VK3YE amateur radio pages

QRP Frequencies

 

All material on this site (c) Peter Parker VK3YE
1997-2013.

Material may not be reproduced without permission.

 

 

QRP rig Picture of crystals QRP rig

CW

QRP clubs around the world have agreed for the following frequencies to be centres of CW QRP activity:

10m: 28.060 MHz

12m: 24.906 MHz

15m: 21.060 MHz

17m: 18.096 MHz

20m: 14.060 MHz

30m: 10.106 MHz

QRPers on lower HF bands may also congregate around certain frequencies, with more local variations. For example:

40m: 7.030 MHz (Australia 7.028 MHz)

80m: 3.560 MHz (Australia 3.530 MHz)

160m: 1.810 MHz (Australia 1.815 MHz)

Various CW clubs eg Fists have their own 'watering holes', often fairly close to the above QRP frequencies.

SSB/DSB

Overseas publications list SSB QRP activity frequencies, but to my knowledge these are less successful than the CW frequencies above. This may be because (a) most serious QRP DXing is done on CW rather than SSB, (b) QRP is more conducive to 'search and pounce' operating where you tune the band looking for other stations calling CQ or finishing a contact, (c) crowded bands (in some countries) makes it difficult to nominate special use frequencies that everyone agrees to (Full power SSTVers have enough problems on 14.230 MHz during a major contest!), and (d) quiet bands (in other countries) mean insufficient numbers to sustain an active QRP frequency.

Ceramic resonators for 3.5 and 7 MHz make frequency agility easy for builders of simple DSB and phasing SSB rigs. So they may heard around the band. You may also hear homebrew SSB/DSB on frequencies for which crystals are cheap and common, eg 1.843, 3.579, 3.686, 7.159 and 14.318 MHz.

AM

AM is a specialist interest on the HF bands. So is QRP. AM QRP is doubly so. AM QRPers are likely to be found on the popular AM frequencies. Examples include 1.825 MHz, 1.843 MHz and 7.125 MHz (most active). There may also be some AM on 3.579 MHz as this is a cheaply obtainable crystal frequency.

Digital modes

Many narrowband digital modes (eg PSK31 and WSPR) work well with QRP and no special frequencies are used or needed.

QRP frequency usage in Australia

The majority of casual QRP activity takes place away from these frequencies, for two reasons. The first is that QRP operators are a minority and the vast bulk of contacts made will be made throughout the band with stations running 100 watts. Secondly most Australian QRPers use the 'search and pounce' technique to get contacts (answering calls and 'tail-ending') as this is more effective than calling CQ if your signal is weak. Hence these frequencies are not widely used, except during QRP contests, such as the annual QRP Day, nets and other events throughout the year.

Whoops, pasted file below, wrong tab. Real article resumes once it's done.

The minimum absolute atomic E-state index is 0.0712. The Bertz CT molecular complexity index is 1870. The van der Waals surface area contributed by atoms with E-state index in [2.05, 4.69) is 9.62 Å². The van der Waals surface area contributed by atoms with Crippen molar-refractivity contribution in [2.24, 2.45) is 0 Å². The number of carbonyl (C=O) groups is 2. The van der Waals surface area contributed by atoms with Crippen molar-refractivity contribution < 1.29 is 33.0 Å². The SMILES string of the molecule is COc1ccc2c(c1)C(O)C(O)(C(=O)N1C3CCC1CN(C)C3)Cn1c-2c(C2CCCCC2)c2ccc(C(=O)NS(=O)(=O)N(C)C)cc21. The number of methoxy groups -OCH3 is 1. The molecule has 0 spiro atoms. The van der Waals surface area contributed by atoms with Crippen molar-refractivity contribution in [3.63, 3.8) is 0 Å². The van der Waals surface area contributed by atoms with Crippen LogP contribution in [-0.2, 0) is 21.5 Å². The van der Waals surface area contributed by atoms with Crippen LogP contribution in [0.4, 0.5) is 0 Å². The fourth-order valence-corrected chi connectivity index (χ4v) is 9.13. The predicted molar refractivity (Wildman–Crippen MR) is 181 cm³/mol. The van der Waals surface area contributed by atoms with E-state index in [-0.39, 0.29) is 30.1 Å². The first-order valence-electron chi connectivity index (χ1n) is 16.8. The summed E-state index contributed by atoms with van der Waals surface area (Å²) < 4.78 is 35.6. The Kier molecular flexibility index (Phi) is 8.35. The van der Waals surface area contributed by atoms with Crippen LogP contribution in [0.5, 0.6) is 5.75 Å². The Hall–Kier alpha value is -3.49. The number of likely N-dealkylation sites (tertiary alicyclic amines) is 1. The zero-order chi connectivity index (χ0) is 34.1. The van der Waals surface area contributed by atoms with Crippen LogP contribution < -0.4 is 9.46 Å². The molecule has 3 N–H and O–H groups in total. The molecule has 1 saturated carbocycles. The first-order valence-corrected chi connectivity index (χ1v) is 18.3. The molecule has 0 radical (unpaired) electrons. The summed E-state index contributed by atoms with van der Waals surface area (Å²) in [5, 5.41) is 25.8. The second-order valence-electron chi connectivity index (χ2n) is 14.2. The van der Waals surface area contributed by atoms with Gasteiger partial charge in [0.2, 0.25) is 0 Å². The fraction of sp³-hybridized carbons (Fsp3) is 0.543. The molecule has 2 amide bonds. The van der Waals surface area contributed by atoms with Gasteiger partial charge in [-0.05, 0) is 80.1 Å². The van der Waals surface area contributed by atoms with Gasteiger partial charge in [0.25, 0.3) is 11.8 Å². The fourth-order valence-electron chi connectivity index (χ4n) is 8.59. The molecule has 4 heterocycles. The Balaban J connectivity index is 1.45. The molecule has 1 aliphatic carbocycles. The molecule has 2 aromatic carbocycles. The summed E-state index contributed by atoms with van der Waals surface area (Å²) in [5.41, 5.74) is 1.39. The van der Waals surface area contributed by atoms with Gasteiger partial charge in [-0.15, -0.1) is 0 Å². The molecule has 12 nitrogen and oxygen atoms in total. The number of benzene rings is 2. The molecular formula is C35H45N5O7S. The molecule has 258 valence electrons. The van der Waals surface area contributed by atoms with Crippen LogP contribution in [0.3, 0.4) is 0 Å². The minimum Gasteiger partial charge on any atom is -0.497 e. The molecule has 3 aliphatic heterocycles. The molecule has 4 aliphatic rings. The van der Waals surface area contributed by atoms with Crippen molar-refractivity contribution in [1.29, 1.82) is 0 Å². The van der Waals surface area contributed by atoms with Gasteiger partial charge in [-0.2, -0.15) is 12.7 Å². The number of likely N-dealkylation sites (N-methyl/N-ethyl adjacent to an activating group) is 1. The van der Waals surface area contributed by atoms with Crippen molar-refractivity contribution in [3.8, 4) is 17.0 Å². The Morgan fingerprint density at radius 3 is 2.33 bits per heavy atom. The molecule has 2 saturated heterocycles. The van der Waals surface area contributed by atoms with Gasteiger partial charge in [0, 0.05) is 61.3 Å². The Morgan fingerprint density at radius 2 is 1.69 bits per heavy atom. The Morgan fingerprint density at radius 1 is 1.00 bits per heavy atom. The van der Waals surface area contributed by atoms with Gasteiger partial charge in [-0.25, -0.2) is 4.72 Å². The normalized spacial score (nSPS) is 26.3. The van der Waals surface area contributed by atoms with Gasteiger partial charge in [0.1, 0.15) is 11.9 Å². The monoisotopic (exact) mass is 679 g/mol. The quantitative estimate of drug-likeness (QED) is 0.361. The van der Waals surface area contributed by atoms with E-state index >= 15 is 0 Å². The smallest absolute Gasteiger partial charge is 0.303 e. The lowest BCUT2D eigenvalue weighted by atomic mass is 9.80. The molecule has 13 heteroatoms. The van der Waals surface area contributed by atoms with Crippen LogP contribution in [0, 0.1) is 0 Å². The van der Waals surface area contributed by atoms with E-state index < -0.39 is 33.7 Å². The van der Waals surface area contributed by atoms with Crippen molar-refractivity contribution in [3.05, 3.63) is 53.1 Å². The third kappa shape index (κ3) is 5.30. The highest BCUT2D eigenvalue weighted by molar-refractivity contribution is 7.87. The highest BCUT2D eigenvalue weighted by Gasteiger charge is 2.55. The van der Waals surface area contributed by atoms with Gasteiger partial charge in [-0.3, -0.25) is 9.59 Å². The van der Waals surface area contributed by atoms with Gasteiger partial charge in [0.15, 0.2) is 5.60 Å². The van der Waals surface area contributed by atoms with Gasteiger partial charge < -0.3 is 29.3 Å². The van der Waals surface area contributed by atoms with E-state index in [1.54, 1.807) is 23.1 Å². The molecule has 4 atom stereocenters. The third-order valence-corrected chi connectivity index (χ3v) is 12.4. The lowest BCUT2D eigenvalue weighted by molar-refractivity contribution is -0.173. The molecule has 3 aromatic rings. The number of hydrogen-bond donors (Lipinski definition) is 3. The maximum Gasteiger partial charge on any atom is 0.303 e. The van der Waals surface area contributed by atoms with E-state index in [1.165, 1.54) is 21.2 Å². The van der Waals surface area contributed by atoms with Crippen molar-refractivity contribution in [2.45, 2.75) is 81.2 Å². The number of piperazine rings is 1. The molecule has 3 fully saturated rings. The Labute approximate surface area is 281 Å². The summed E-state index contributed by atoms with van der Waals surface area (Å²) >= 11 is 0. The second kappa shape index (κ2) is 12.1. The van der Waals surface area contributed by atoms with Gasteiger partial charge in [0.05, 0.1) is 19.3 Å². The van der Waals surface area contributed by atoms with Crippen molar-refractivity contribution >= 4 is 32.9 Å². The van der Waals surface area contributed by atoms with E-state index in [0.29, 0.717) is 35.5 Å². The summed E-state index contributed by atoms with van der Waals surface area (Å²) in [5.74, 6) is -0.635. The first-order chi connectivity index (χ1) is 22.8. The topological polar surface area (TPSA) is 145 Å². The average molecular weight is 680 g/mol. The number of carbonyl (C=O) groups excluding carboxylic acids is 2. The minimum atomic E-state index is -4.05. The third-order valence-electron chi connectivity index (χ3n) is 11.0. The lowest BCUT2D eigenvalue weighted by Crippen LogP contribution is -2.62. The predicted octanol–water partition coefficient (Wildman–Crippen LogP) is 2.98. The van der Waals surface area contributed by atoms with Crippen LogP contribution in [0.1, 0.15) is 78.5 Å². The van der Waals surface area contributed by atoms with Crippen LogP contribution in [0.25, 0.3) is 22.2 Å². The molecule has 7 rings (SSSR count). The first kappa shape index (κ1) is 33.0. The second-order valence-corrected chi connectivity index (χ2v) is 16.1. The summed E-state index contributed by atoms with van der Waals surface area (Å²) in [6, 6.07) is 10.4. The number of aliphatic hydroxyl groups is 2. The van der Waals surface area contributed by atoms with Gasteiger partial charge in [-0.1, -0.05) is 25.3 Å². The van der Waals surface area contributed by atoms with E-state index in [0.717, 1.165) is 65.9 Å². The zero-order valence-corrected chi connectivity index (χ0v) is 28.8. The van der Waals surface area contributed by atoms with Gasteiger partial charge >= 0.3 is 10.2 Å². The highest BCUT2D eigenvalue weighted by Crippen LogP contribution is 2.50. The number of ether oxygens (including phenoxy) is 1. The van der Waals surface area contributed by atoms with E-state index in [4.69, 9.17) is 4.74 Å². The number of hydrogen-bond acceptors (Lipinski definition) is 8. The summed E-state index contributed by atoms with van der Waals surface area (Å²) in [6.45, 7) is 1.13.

However it's worth knowing them if two-way QRP contacts with DX stations are desired.  14.060 MHz is particularly popular overseas when conditions are favourable. Homebrew QRP activity may occasionally be found on 1.843 MHz and 3.579 MHz due to the easy availability of crystals for these frequencies. 7.160 MHz has recently become quite active because it is easy to build single frequency SSB transceivers that operate there using cheap 7.159 MHz crystals. SOTA stations are invariably QRP and are commonly heard on frequencies around 7.090 MHz.

International beacons

When tuning around the higher HF bands, it is worthwhile to listen for the International Beacon Project beacons. These operate on 20, 17, 15, 12 and 10 metres and are located around the world.  IBP beacons are particularly useful for QRPers as their output power is varied over four steps – 100 watts, 10 watts, 1 watt, 0.1 watt.  It is often possible to hear the 1 watt transmissions, and sometimes even the 0.1 watt signals.  IBP beacons operate on the following frequencies:

20m: 14.100 MHz

17m: 18.110 MHz

15m: 21.150 MHz

12m: 24.930 MHz

10m: 28.200 MHz

In addition 10 metres has many beacons in the 28.2 - 28.3 MHz segment. A tune across this area can be rewarding when the band is open. These typically run fairly low power so if they can be heard then there's a fair chance you'll be able to make contacts with QRP.